southern biscuits recipe

Biscuits: a lesson in language and carbs


My American “roots” lie deeply in Southern Cooking, with my first memories being the smell of hot biscuits pulled straight from the oven. My grandmother, known to us as Big Mama, makes the best in the world. They are still my most favorite food… but only when SHE makes them.

I spent summers with my grandparents in Hazlehurst, Mississippi. It was too hot to go outside, there was only one TV, and the nearest store was a 20-minute drive away. The only thing and best thing to do was to help Big Mama make biscuits. My favorite part was cutting the dough into little circles. I even had my own biscuit cutter!

Every year I looked forward to these special moments with just her and me. Big Mama is beloved by EVERYONE, so selfishly this was my favorite moment because I felt it was “our” time. It was also how I learned to cook and where I gained my own passion for baking…and eating.

Far away from Big Mama: are they biscuits or scones?

However, when I traveled abroad for the first time I was often offered “biscuits” for afternoon snacks with coffee. I was then subsequently disappointed when dry cookies were brought to me… not the soft, fluffy, buttery bread of my childhood. I would then explain what I thought “biscuits” were. To this, my new friends would say “Oh! You mean scones.”

I was so confused.

There were later many heated arguments with friends over these words and names, and hours of Google searches set out to prove the other party wrong.

Whether you call it a biscuit or a scone, one thing is universal: this is the food that I believe shows LOVE.

southern biscuits recipe

Biscuits (like bread) show true love

Bread takes hours, sometimes days of labor. It is fragile. It is not easy to master. It is something that takes time, care, patience, and above all love to prepare. When you eat bread, just like when I eat Big Mama’s biscuits, you are experiencing someone’s love for you.

Bread is also found in nearly every culture.

When my mother came to visit me in Istanbul, upon eating her first ‘poğaca’ (Turkish bread roll), she remarked, “I love this! It’s like a biscuit!” I had never thought that before, but when she said it, it clicked. Yes, this Turkish ‘ev poğaca’ (meaning homemade bread roll) was buttery, flaky, and the perfect shape to accompany breakfast or a big meal. It’s savory but can also be made sweet with jam or cheese.

“It’s like a biscuit!” she said. But … it’s not!

It’s another culture’s traditional bread and the way they show love.

If I invite you for dinner and have made you some sort of bread (especially biscuits), you can be sure that I am telling you that I love and care deeply for you. Think about this the next time you “break bread” with a friend over dinner.

Easy Southern Biscuits Recipe

No, this isn’t Big Mama’s recipe. Not because I don’t want to share it, I absolutely would. But I have to be honest; her recipe is one of those recipes that cannot be made unless you are her. In fact, the recipe itself is simple but everyone in my family who has ever tried to make these biscuits at their own home has more or less failed. Only I have been successful, and even then, it’s hit or miss.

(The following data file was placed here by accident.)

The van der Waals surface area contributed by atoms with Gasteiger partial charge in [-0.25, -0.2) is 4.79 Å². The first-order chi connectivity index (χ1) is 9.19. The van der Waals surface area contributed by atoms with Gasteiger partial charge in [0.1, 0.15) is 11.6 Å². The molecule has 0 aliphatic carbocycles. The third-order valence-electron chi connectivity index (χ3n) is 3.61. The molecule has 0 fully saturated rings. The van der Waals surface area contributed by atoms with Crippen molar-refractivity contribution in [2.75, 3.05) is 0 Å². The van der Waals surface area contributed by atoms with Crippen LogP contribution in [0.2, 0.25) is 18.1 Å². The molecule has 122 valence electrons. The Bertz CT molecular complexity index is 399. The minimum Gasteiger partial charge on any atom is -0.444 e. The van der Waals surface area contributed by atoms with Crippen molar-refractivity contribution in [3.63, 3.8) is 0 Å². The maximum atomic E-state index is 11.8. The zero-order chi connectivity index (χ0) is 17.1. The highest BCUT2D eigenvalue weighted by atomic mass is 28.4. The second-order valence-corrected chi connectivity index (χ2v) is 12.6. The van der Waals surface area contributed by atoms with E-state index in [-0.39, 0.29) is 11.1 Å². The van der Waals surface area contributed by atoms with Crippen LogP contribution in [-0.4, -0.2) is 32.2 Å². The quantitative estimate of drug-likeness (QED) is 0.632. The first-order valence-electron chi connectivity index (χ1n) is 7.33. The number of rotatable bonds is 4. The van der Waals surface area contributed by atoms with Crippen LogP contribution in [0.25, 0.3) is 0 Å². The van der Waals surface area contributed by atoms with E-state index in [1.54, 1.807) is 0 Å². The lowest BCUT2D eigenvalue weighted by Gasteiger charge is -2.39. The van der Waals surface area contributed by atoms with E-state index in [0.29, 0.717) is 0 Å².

Sometimes they are amazing and bring me to tears, leading me down memory lane.
Other times they are hard little rocks and I cry for other reasons.

So I decided to share with you the biscuits I make constantly and have wowed guests with at parties. Also… they are EASY and will always produce flaky, fluffy, buttery, dreamy pillows of ‘love’.

INGREDIENT (8 large biscuits, 12 smallish ones)

  • 270g flour
  • 125g butter (cut this into cubes and keep it cold)
  • 170ml kefir or milk (can also use yogurt with water added)
  • 1 tsp. salt
  • 3/4 tsp. baking soda
  • 1 tbsp. baking powder


Preheat your oven to 200°C.

In a large bowl, combine the flour, baking powder, baking soda, and salt. Next, add the cubes of butter. Using two knives cut the butter into the flour. You can also use your hands to rub the butter and flour together. You want to break it up so that the butter and flour form small beads or little balls. It won’t be smooth.

Next, add the kefir/milk little by little just until it makes a sticky dough. Turn the dough onto a floured work surface and pat it with your hands into a medium rectangle. It will still look crumbly. That’s ok. Take one side of the dough rectangle and fold it over and onto itself. Then flatten it out into a rectangle again. Take the opposite side of the rectangle (the one you didn’t fold before) and fold it up and over onto the dough rectangle. Flatten the dough into a rectangle again. Repeat this two more times.

Once the dough has had its four folds, flatten it with your hands into its final rectangle. It should be about 25 x 20 cm (roughly, that’s an estimate). Cut the dough into eight squares with a sharp knife.

Place the squares (space them out a bit) onto a baking tray that has been lined with baking paper.

Cook them for 12 minutes.
Eat warm with lots of butter or with butter and jam if having for breakfast and feel loved!

southern biscuits

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Ashley Gale
Ashley Gale
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